This story originally appeared on June 15, 1926, in the Winona Republican-Herald, a predecessor of the Winona Daily News.
The sun smiled as the farmers and merchants of Winona County gathered at the Farmers’ Community Park in Stockton valley this morning. And the smile of the sun was reflected in the face of the picnickers as they thought of the boost the change in weather would give the corn in the fields at home.
The corn was about the only thing left at home, judging by the uncounted automobiles and the thousands of Winona County residents swarming about the Arches picnic grounds.
The sudden change of heart of the weatherman who yesterday grouchily promised rain at noon gave promise of swelling the crowd to a full 10,000 merry-makers, as forecast by J.T. McNulty, county agent of Winona County, who headed the committees that arranged for the affair, the annual picnic of the Winona County Farm Bureau.
Not only was the representation of farmers close to 100 percent, but with business at a standstill in Lewiston, Stockton and Utica and stores in other towns and in Winona running short-handed, hundreds of townspeople helped swell the throng until it threatened to push out over the bluffs towering around the picnic grounds.
The holiday effect was heightened when the Rollingstone band arrived and from the new bandstand sent rollicking forth its lively tunes to add a musical note to the buzz of conversation and the shifting gears of parking automobiles.
Tables Filled With DelicaciesLong before noon all picnic tables in the park had been taken possession of and piled high with the delicacies that the housewives of the county had been busy preparing all day yesterday. Those with overly ambitious appetites were staving off the attacks of hunger until mealtime by downing ice cream cones and other eatables offered by the numerous refreshment stands.
The larger group early split up into smaller units as neighbor sighted neighbor and sat down on handy running boards to talk about crops or the nearing election.
Much of the crowd early sought out the baseball field where the crowded sports program was opened by the kittenball game between the Guernsey breeders and the Holstein breeders. As soon as the rival cattle raisers had settled their differences, Dakota players took the field against the representatives of Hart and battled furiously in an effort to finish their contest in time for a late lunch at 12:30.
Those sports fans whose tastes ran to the good old game of horseshoe gathered about the eight new courts constructed for the occasion to watch the preliminaries of the shoe pitching contests.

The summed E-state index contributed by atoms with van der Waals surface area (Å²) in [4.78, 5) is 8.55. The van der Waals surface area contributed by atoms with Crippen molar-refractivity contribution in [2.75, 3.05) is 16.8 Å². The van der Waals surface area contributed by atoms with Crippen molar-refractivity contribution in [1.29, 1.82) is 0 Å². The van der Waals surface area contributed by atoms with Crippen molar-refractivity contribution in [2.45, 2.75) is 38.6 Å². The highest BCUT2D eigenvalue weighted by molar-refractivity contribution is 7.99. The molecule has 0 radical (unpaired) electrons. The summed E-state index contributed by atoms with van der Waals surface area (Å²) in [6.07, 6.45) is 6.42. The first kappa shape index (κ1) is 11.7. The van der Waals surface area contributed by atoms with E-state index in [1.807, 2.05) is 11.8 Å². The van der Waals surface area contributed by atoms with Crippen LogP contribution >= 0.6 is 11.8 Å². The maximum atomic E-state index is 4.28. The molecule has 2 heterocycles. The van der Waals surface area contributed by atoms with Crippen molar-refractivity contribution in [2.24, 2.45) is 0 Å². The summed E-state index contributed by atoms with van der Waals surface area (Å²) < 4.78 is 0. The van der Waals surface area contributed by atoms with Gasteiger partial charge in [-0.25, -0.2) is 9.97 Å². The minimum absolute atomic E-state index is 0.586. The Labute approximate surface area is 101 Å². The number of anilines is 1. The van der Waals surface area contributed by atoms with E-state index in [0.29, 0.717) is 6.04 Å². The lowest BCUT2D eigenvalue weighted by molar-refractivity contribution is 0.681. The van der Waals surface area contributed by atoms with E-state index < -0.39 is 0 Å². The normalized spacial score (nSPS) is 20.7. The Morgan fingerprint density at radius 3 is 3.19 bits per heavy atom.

The Guernsey Breeders defeated the Holstein Breeders at diamond ball by a score of 9 to 6 in a game which furnished considerable amusement to the large crowd of spectators.
The Altura town team was acclaimed horseshoe pitching champions in its division by reason of well-deserved victories over the towns of Bethany and Stockton. Altura was represented by Henschen and Larson, while the Stockton team was composed of Stetwagen and Benecke. Trader and Nelson threw the quoits for Bethany.
The scores were: Altura 40, Bethany 39; Altura 60, Bethany IB; Altura 50, Stockton 20.
Speaker on Hand
At 1 p.m. Sam Thompson, president of the National Farm Bureau Federation and one of the agricultural leaders of the country, was to address the assembled farmers. He arrived in Winona at 8:15 this morning and left immediately for the picnic to get acquainted with the local members of the monster organization he heads.
Following Mr. Thompson’s talk, Mrs. C.R. Armstrong of Good Thunder, Minn., was scheduled to make an address. She is an active worker in the Farm Bureau. Between the two talks a male chorus composed of singers from Altura, Elba, Mount Vernon and Rollingstone entertained.
Renew Athletic Program
Following the speeches, the athletic program was to be renewed with increased vigor. The feature of the afternoon activities was the baseball game between the Dover-St. Charles baseball nine and the Witoka outfit.
Clarence Ford of Wiscoy was in charge of the school children’s races which started at 1 p.m. The buttermakers contest was to start at 3 p.m. The old-time fiddlers of Houston, Fillmore, and Winona counties also battled for supremacy after the finish of the speeches.
The girls’ ukulele quartet of Wykoff, the girls’ quartet of Oak Ridge and other entertainment features to fill the day more than full.
Fred Randall of Lewiston, Louis Speltz, Andrew Graden, Max Splittstosser and Floyd Waldo were among those active in running of the picnic program.